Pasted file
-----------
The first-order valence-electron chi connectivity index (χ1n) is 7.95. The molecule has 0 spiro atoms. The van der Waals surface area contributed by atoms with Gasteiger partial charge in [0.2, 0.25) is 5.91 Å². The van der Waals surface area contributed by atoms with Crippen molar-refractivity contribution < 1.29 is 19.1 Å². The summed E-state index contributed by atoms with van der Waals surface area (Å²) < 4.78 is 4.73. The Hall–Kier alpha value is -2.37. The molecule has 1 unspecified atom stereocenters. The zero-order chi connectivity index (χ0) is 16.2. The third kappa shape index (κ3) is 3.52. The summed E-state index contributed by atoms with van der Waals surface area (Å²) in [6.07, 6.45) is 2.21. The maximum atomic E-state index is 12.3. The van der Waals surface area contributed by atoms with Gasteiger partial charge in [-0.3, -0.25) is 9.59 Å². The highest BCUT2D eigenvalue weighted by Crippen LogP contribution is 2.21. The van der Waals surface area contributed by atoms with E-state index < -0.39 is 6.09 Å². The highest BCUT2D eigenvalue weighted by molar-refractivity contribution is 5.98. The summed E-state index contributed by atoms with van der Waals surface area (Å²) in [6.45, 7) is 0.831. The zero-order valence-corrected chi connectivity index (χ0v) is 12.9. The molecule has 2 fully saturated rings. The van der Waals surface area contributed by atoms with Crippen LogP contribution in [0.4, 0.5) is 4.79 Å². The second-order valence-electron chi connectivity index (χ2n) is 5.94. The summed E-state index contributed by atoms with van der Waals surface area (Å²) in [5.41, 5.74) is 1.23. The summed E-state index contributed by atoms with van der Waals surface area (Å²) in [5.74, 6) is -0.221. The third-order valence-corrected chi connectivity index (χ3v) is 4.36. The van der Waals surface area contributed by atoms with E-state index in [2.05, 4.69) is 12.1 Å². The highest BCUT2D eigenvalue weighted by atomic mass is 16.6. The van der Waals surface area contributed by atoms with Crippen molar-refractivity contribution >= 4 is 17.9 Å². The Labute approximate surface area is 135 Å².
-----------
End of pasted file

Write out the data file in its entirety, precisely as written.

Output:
The first-order valence-electron chi connectivity index (χ1n) is 7.95. The molecule has 0 spiro atoms. The van der Waals surface area contributed by atoms with Gasteiger partial charge in [0.2, 0.25) is 5.91 Å². The van der Waals surface area contributed by atoms with Crippen molar-refractivity contribution < 1.29 is 19.1 Å². The summed E-state index contributed by atoms with van der Waals surface area (Å²) < 4.78 is 4.73. The Hall–Kier alpha value is -2.37. The molecule has 1 unspecified atom stereocenters. The zero-order chi connectivity index (χ0) is 16.2. The third kappa shape index (κ3) is 3.52. The summed E-state index contributed by atoms with van der Waals surface area (Å²) in [6.07, 6.45) is 2.21. The maximum atomic E-state index is 12.3. The van der Waals surface area contributed by atoms with Gasteiger partial charge in [-0.3, -0.25) is 9.59 Å². The highest BCUT2D eigenvalue weighted by Crippen LogP contribution is 2.21. The van der Waals surface area contributed by atoms with E-state index < -0.39 is 6.09 Å². The highest BCUT2D eigenvalue weighted by molar-refractivity contribution is 5.98. The summed E-state index contributed by atoms with van der Waals surface area (Å²) in [6.45, 7) is 0.831. The zero-order valence-corrected chi connectivity index (χ0v) is 12.9. The molecule has 2 fully saturated rings. The van der Waals surface area contributed by atoms with Crippen LogP contribution in [0.4, 0.5) is 4.79 Å². The second-order valence-electron chi connectivity index (χ2n) is 5.94. The summed E-state index contributed by atoms with van der Waals surface area (Å²) in [5.41, 5.74) is 1.23. The summed E-state index contributed by atoms with van der Waals surface area (Å²) in [5.74, 6) is -0.221. The third-order valence-corrected chi connectivity index (χ3v) is 4.36. The van der Waals surface area contributed by atoms with E-state index in [2.05, 4.69) is 12.1 Å². The highest BCUT2D eigenvalue weighted by atomic mass is 16.6. The van der Waals surface area contributed by atoms with Crippen molar-refractivity contribution >= 4 is 17.9 Å². The Labute approximate surface area is 135 Å².